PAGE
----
Hard work and smart business are the trademarks of the Carlyle family and separate them from the other noble houses of Darien. As eldest son, Deacon Carlyle stands to inherit his father’s business empire. Princess Serena, however, appears to have other plans for the kingdom – plans which don’t include the Carlyles.

Vicor Traven is more like his elven bodyguard than any half-orc should be. His desire to see the world conflicts with the rigid structure and discipline his father, and people, demand. Trusting to fate, he and his bodyguard have escaped Vicor’s rigid life to experience more of the world than Traven’s father would ever allow.

When the three come together in one of Darien’s seaports, it appears to be coincidence, but is it? Or is someone seeking to alter the balance of the world as it stands and cause the pendulum to swing freely once more? “

Insights and Interest on Self-Publishing Article

So, I recently read an article linked on one of the blogs I follow – I Read Encyclopedias for Fun

Encyclopedia discusses some interesting thoughts in the post and I encourage any of you who follow me to check it out. It’s an interesting blog in the first place and much better about updating than I am.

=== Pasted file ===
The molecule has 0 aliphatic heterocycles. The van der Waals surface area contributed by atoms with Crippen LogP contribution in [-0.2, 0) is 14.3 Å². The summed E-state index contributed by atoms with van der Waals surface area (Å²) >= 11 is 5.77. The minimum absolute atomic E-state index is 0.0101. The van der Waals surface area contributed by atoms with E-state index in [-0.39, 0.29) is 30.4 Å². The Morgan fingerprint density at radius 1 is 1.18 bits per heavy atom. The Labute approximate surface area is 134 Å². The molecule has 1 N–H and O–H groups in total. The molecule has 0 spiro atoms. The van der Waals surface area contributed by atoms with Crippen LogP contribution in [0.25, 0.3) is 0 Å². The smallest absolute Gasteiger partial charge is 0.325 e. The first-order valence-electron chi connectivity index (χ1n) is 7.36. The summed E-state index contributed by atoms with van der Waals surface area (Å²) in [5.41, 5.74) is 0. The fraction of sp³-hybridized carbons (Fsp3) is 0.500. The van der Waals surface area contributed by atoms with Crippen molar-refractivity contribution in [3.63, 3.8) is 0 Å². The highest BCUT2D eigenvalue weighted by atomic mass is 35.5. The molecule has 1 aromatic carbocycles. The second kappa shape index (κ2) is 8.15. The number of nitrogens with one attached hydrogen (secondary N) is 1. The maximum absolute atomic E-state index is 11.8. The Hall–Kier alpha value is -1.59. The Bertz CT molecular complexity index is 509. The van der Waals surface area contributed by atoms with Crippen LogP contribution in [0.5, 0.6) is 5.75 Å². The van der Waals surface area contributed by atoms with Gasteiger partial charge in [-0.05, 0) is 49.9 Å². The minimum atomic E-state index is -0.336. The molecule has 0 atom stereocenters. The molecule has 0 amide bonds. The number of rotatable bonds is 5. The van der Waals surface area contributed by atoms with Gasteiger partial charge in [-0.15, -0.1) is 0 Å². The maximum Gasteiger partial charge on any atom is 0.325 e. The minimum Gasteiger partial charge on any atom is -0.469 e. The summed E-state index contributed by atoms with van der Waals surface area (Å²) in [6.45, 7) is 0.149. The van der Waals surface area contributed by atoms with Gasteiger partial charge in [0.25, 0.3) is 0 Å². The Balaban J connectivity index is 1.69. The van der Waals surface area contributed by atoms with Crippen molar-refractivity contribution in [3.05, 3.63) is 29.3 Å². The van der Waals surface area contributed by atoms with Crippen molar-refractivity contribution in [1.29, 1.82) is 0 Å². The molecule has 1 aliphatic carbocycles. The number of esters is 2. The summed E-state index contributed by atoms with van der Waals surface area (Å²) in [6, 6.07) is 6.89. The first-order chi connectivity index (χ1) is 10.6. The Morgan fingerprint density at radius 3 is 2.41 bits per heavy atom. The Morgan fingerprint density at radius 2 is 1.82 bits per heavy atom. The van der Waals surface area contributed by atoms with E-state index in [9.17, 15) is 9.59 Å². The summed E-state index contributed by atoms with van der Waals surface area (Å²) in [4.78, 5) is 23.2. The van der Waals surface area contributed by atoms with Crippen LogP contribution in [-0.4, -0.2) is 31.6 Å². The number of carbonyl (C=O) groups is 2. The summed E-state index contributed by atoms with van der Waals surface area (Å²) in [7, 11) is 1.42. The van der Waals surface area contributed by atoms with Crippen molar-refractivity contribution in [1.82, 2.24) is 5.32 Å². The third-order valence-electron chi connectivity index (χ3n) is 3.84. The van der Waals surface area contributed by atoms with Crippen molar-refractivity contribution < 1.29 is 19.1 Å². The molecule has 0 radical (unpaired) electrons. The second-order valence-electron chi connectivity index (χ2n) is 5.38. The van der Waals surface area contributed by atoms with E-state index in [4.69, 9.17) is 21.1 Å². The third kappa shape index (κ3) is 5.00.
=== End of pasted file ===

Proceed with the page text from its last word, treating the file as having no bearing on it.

Anyway, I read the linked article about self publishing, which I will also link. It’s by Dana Beth Weinberg, whom I’ve never met or even heard of. However, some of her insights and thoughts jumped out at me. In particular, I read this line: 

Emotions run high when writers and publishers debate the merits of self-publishing. Some people hold that self-published authors couldn’t break into the world of traditional publishing, gave up, and rushed their poor quality work to market. Others praise self-publishing as a democratizing force that makes it possible for authors to share their stories, even when traditional publishers, perhaps wrongly, imagine those stories don’t have large and lucrative markets. As such, self-publishing gives authors the freedom to share stories with limited appeal or, alternatively, the means to demonstrate marketability and perhaps attract a traditional publisher. In yet another view, self-publishing is a highly entrepreneurial activity. Self-published authors take home a larger share of royalties, and by cutting out the publisher middlemen, they stand to bring home a lot more cash even if they sell fewer books than they would with traditional publishers.